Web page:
South West England

Driving ambition to link tourism, food and farming


THE SOUTH West of England is at the forefront of linking the food, farming and tourism industries, the chairman of English Food and Farming Partnership (EFFP) Jeremy Pope claimed when opening the South West Excellence conference.

The former deputy chairman of the South West Regional Development Agency said a lot of business growth recently involved a dynamic connectivity between the three sectors.

He added that this arose five years ago, out of the foot-and-mouth crisis. The spread of the disease was disastrous for the farming sector as a whole, but was also a watershed period in the South West, where many people learned to foster a self-belief in their own destiny with a 'can do' mentality.

Some 3,000 food and drink enterprises were located in the region by the time the disease was contained, 65% of which was the result of farm diversi?cation. Pope, who sits on the Implementation Group - which oversees delivery of the Government's Strategy for Sustainable Farming and Food - said the food market was enjoying continued growth, but not always at farm level.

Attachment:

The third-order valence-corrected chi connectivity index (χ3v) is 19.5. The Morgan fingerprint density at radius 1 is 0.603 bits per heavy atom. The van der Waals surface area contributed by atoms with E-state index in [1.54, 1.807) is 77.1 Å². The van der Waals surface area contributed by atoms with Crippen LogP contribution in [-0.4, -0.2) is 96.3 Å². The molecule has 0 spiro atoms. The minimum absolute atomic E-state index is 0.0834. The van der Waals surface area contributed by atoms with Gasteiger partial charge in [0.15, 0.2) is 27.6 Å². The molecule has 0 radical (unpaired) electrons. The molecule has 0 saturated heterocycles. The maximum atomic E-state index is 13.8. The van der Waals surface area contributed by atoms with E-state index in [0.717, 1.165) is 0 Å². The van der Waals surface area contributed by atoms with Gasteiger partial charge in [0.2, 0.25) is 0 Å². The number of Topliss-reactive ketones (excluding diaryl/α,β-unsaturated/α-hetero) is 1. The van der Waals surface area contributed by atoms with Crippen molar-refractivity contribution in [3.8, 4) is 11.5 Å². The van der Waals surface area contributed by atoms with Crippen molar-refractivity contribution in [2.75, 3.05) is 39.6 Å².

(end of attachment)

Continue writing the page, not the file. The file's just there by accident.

In the past 15 years, total consumer spend on food rose from £62bn to £111bn. Over this time, household expenditure on food rose by £23bn and on eating out by £26bn. However, the value of agricultural output has remained static at £14.6bn.

But the value of food produced and sold at farm level had remained stagnant in the same period, said Pope, rising only slightly from £14.5bn to £15bn. But EFFP had developed business structures to create and capture more of the market for farmers, he added. The attitude of legislators and planners to rural development had been less than helpful in moving the sector forward at times, said Pope. Redundant farm buildings can be used for more than just holiday cottages, he insisted. What was needed were fewer strategies from Defra - less gold plating of legislation, and less bossiness - plus a more positive attitude from the industry.